More Sustainable Opinion

Many coffee roasting companies across Canada claim ‘carbon neutral’ status these days, however, consumers are encouraged to look closely at their labels to find out ‘how’ they achieve this. Carbon credits are being bought by a number of roasting companies whose technology is outdated and continues to pollute the environment. Many companies are folding the costs of carbon credits into their cost of goods. ‘If you look closely, many coffee companies are claiming carbon neutral status, but all they’re doing is buying credits to offset their emissions’, states Fresh Cup President, Jim Townley. ‘The truth is, the consumer is likely paying a higher price for a product without even knowing it’. No matter how you slice buying carbon credits, they are a cost to any company and many companies are buying them more for their marketing value than the purpose that they were intended for. ‘Whether you plant a tree, or buy credits to off-set the carbon emissions produced in making a product, it costs money’, notes Townley. That cost has to show up somewhere along the line, and if the cost to buy credits is left low like it currently is, many companies will continue to pollute and make consumers pay the price. ‘What’s the point of low cost credits, if the cost can be added to the product for the consumer to pay ? Where’s the motivation for companies to change their business practices to minimize the impact on the environment’, asks Townley. ‘Our approach is simple…be sustainable in how we roast coffee by reusing the heat, while drastically minimizing the emissions, then there’s no carbon credits required’.

There is even more to the story !
The unfortunate part about marketing claims vs. true development and technical improvements is that the marketing claims focus on changing perception rather improving the equipment.  It is the easy way out which in this case does nothing for the local air quality if someone planted trees hundreds of kilometres away.  The article above does not mention that it took a decade to reduce the Roastaire™ emissions to a small fraction of conventional roasters.  In the process the energy required to roast was reduced to about 1/6 of a conventional coffee roaster.
The Roastaire™ was designed for the Café environment where people can observe the roasting process.  We refer to that as the “theatre of roasting”.  The roaster is a compact unit that includes Chaff Cyclone, SmokEater™ (pollution controls), Pneumatic Bean Conveyor, and a Packaging Silo.  The roaster is approximately 6.5 feet high.  The roaster is controlled by a computer based Roast Monitor which  also configures the roaster, through the use of pneumatic valves, for the various modes in the roasting process.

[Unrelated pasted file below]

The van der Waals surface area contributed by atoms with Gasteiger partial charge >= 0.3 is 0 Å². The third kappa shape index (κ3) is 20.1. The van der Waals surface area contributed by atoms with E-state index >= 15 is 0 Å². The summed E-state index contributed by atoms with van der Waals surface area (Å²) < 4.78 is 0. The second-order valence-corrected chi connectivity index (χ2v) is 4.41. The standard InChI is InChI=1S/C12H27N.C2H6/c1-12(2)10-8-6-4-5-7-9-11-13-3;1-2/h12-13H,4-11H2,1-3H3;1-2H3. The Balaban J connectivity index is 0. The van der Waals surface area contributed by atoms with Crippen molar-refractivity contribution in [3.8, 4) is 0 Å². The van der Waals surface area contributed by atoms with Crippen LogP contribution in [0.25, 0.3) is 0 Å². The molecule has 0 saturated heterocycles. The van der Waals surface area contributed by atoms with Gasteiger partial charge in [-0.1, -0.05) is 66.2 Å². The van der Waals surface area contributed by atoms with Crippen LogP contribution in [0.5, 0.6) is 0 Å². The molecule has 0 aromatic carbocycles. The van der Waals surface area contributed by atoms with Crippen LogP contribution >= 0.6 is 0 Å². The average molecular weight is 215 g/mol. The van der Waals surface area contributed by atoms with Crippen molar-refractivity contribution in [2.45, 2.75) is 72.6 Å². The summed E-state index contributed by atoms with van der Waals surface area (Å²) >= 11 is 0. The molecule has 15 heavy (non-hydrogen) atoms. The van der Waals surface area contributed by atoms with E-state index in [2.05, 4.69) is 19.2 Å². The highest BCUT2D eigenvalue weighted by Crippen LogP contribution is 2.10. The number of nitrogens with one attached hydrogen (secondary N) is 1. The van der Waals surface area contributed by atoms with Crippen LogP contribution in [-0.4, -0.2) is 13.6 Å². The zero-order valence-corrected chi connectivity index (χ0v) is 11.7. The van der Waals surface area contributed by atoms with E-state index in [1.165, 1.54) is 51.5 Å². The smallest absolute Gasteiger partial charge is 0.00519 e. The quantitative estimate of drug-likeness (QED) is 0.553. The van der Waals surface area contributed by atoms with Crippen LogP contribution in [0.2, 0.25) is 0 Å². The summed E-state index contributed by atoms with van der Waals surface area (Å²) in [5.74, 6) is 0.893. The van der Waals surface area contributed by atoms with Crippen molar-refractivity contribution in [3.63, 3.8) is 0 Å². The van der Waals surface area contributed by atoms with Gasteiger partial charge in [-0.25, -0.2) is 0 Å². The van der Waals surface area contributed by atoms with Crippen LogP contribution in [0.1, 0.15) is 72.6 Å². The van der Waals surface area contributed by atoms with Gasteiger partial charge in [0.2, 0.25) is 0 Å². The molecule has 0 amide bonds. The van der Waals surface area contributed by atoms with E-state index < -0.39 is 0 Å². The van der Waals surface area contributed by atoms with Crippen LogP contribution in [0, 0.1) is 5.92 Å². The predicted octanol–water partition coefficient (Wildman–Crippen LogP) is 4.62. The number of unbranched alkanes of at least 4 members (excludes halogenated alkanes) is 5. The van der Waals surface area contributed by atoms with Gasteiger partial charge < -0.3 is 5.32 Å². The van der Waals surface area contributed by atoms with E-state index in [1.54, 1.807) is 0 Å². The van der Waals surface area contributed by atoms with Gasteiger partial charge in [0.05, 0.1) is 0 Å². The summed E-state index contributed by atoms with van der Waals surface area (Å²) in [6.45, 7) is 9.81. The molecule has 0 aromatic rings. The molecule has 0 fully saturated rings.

More information will be given in the post “Sustainable Design Follows Function”  such as the attention given to ergonomics.  An obvious example is the placement of the Loading Hopper which is placed at counter height rather than above the RoastMasters head.  The roasted beans are quickly cooled internally so that the smoke can be neutralized before it is vented.  The aim has been to improve and streamline the roasting session.

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    1. Reducing pollution is people’s relatively recent goal unless the prevailing wind is blowing the exhaust of a smelly chimney in your direction. Much of the current technology is oriented towards making the pollution invisible with less smell. Typically, in the coffee roasting world this means using an afterburner to burn the smoke emitted by the roasting process. True, the roasting smoke is greatly reduced by the afterburner but the 500,000 to 700,000 BTU flame required, to break down that smoke, is not without consequence. NXT opted to heat with electricity rather than roast over the exhaust of a flame. It is true that electricity is mostly generated by means of combustion except in very progressive countries where wind and solar have high growth rates. Furthermore electrical generating plants are much better equipped to scrub the exhaust emissions than individual roasters.

      To answer your question about limited popularity. It appears that people purchase a bare bones drum roaster because they are much cheaper. They then find out that the roasters emit a heavy burnt toast smoke that aggravates the neighbours. To reduce that problem they have to add an afterburner which is more expensive than the roaster plus it burns, on average, three times as much gas. We may have to modify our business model to take that into consideration.

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